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January 2015

32. Relevance Metric

   NBP-RI-Sample-Chart-v0.2

NBP Relevance Index - Sample Chart v0.2 (Full Size Image - 102Kb)

The Relevance Metric is primarily used to compare the relevance (impact, currency and authority) of one entity relative to another, or relative to a specific stakeholder group. For example the Noteworthy BIM Publication Relevance Index (NBP-RI) compares the relevance of an NBP relative to other NBPs within and across markets. It can be also used to establish the relevance of an NBP to a group of practitioners, policy makers or researchers at a specific organizational scale - e.g. the relevance of NBIMS-US to contractors in the US (OrgScale 2), or relevance of PAS1192-4 to facility owners worldwide (OrgScale1). 

Relevance is measured using a five-level index (R0-R4). Below is an explanation of each level as applied within Paper B2:

  • R0 - Redundant: the NBP includes out-dated information which is no longer usable or useful
  • R1 - Relevant: the NBP is relevant, current and contains actionable information
  • R2 - Regarded: the NBP is highly-relevant, well-cited and well-used in comparison to other similar-topic NBPs
  • R3 - Recommended: the NBP is authoritative and impactful and considered a reference (among other references)
  • R4 - Requisite: the NBP is the most authoritative document covering a specific topic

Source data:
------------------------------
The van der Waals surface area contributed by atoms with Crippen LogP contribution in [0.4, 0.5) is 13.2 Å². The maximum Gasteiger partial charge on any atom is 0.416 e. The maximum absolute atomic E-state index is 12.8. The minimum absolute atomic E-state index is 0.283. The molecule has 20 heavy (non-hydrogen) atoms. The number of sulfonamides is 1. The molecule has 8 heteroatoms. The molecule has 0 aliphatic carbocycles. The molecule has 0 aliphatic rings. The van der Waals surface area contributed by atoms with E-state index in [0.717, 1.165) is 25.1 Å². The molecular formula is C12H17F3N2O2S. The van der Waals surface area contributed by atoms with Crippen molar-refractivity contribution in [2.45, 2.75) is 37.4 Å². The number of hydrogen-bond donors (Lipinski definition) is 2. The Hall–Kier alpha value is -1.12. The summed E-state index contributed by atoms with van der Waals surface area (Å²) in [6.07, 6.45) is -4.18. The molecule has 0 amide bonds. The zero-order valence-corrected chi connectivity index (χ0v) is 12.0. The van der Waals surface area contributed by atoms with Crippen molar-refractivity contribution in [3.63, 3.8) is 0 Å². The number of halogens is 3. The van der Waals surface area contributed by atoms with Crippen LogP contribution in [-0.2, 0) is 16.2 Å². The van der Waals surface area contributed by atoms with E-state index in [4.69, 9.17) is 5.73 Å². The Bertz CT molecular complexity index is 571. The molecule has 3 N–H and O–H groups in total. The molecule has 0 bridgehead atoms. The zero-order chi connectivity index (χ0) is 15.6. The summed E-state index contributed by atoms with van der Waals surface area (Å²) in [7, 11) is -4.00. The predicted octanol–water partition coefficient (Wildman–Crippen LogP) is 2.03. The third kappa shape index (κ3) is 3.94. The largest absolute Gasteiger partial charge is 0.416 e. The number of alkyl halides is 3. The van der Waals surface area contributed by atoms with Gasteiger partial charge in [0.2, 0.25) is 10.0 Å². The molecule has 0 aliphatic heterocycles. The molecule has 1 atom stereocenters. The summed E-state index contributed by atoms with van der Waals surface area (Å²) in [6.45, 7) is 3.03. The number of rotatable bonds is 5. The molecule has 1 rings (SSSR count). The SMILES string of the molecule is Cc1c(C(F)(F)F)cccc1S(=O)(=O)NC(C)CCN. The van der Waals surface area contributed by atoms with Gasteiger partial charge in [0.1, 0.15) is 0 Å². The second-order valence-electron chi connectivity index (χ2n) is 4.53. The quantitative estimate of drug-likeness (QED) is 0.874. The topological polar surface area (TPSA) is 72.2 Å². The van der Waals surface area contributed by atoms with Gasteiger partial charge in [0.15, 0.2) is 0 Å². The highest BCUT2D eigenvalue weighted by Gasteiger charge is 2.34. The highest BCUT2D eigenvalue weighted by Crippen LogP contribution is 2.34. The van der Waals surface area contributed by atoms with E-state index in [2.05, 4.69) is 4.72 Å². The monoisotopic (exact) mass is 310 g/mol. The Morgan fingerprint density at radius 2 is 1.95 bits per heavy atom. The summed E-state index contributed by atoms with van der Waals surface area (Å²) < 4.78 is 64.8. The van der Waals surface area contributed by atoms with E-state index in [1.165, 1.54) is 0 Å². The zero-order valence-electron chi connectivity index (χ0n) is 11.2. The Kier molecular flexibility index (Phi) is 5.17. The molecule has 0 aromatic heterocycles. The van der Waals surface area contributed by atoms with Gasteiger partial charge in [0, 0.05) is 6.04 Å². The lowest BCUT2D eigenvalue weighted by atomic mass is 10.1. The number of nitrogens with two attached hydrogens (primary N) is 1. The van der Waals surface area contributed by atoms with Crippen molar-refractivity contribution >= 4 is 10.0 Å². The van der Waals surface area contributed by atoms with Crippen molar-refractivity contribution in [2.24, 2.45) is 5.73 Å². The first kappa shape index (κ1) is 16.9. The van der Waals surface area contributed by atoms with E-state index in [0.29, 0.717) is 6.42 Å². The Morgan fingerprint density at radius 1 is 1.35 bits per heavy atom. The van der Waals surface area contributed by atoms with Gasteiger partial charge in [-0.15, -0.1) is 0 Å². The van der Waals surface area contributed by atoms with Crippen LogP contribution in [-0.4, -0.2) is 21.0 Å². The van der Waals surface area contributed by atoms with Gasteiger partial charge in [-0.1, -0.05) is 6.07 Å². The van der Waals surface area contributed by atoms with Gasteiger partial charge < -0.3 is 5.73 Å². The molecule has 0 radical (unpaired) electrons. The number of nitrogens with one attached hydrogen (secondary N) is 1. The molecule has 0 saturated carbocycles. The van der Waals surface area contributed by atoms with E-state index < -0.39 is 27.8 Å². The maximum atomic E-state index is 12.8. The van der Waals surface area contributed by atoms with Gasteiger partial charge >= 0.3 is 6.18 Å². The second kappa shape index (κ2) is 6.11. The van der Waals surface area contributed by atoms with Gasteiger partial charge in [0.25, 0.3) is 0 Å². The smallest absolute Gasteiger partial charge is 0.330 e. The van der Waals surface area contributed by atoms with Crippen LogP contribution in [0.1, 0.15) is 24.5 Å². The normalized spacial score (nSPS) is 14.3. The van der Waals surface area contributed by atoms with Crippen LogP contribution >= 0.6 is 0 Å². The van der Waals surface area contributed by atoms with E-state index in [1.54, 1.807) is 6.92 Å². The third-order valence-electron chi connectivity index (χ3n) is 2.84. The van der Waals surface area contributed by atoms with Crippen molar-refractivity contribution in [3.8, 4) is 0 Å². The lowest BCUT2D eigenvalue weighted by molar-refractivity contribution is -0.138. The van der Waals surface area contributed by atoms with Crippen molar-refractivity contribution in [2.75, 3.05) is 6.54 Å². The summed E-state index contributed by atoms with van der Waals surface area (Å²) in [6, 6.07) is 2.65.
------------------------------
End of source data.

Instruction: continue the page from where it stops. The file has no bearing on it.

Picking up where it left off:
Please note that the NBP-RI applies to all types of noteworthy publications. However, academic articles and scientific papers typically resort to more specialised metrics for establishing topical relevance and publications' overall impact.


31. Research Continuum

Research-Continuum-v1.1-Small

Research Continuum v1.1 (partial, showing sample relations | Full Size - 1.1Mb)

The Research Continuum v1.1 represents a network of conceptual and practical deliverables across a number of papers till December 2013 (model to be updated in 2016). The continuum highlights how each paper delivers a number of conceptual constructs which either extend earlier constructs/tools or support the development of new ones. Constructs are hierarchical  - frameworks, models, taxonomies, classifications and dictionary terms - yet interconnect through explicit ontological relations. At the bottom of the image are sample Knowledge Tools TL1-TL5 (e.g. TL4 is the online BIM Dictionary) which are dependent on these conceptual constructs. 

Updated 19 July 2016: The continuum clarifies how the BIM Maturity Matrix (TL2 - a practical tool introduced in Paper A3 and later released in a number of  languages) is dependent on several models (e.g. MD7-MD9), which are in-turn ontologically-connected to a number of taxonomies, classifications and dictionary terms.